Consider two facts. First, terrorists are now more willing to utilize WMD than before. Bruce Hoffman has argued that while at one point the conventional wisdom was that terrorist groups had no desire to inflict mass casualties, the 9/11 attacks and the rise in religiously motivated terrorism showed that this logic no longer holds.
Second, the opportunity to use WMD will expand as 3-D printing makes these weapons more available. In the past, only countries could reliably manufacture WMDs, given the formidable technical and economic investments involved. Accordingly, as Albert Mauroni has written, most major anti-proliferation measures and agreements have focused on preventing states from transferring WMD technology to non-state groups. The few instances in which non-state groups have successfully produced and used WMDs, such as the 1994 and 1995 Aum Shinrikyo attacks, have shown that “the technical difficulties of achieving such an attack are considerable,” as scholars such as Gavin Cameron argue.
That barrier will fall when 3-D printers can manufacture these weapons. Private groups will be able to bypass international controls on weapons production and proliferation — in much the same way that individuals producing handguns at home can bypass point-of-sale firearms controls.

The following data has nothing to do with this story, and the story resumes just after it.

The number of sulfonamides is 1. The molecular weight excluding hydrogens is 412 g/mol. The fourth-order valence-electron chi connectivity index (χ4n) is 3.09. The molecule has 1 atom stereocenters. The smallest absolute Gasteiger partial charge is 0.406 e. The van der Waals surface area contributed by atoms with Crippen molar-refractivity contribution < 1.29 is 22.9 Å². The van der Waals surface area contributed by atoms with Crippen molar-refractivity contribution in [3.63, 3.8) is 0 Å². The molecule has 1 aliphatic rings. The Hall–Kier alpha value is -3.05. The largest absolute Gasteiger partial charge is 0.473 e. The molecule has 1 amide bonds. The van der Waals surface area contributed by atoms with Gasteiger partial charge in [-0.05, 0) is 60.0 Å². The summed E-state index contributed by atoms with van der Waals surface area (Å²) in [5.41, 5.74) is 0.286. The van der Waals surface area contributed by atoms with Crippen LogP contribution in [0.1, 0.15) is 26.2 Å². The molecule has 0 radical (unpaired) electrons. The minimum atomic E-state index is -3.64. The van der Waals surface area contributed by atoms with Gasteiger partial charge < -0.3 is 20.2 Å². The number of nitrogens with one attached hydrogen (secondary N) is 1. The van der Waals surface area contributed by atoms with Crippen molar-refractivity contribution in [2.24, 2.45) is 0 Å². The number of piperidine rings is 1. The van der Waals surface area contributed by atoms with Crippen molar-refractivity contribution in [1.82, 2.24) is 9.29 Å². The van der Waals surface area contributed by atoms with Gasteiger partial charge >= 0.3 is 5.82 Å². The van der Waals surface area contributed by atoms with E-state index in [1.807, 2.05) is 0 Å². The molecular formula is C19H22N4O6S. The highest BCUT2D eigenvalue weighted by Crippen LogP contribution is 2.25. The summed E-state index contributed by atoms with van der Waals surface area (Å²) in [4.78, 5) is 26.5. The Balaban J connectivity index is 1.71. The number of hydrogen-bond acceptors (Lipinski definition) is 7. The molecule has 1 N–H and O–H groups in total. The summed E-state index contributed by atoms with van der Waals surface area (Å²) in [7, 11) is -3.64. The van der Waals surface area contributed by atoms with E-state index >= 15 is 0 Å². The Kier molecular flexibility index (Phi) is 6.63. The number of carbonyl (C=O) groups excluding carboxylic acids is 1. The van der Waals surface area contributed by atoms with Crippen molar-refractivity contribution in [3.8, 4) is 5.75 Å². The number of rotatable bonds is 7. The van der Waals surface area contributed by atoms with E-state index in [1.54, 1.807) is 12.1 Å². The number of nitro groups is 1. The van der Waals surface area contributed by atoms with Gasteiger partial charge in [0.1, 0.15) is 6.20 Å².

When should we expect to see WMDs that can be printed at home?
When will 3-D printing become advanced enough to produce WMDs? Though it sounds like science fiction, the best projections suggest that it will happen within a few decades. The technology to print from standard metals such as steel and titanium already exists, allowing for firearms far stronger than the roughly made and fragile plastic handgun. Progress in mixed-materials printing, which can currently use 14 materials in the same printer, is being made both in the laboratory and among hobbyists. Work in biological materials is expanding at a rapid pace, with scientists printing human organs, medications and even hamburgers; bacteria and chemicals aren’t far behind. Production is also moving beyond simple items, allowing for the fabrication of increasingly complex objects.
As an example, SpaceX is utilizing innovative 3-D printing techniques to manufacture components for its spacecraft and rocket engines. It should also be possible to use 3-D printers to print components needed to produce nuclear weapons, potentially even from fissile materials such as uranium or plutonium.
Most interestingly, laboratories have already printed at the molecular level. Such printing will probably migrate out of the lab within 20 to 30 years.
What is to be done?
Governments should begin thinking now about how to expand 3-D printing’s tremendously useful potential to improve lives — while simultaneously countering its potential for mass destruction.
Concerns include possible civil liberties infringements — such as those at the heart of Defense Distributed’s lawsuit — and technological advances that outpace the government’s ability to respond. 3-D printing promises to be the largest change in production methods since the Industrial Revolution. Let’s be ready for the dangers.
This post has been updated for great technical clarity.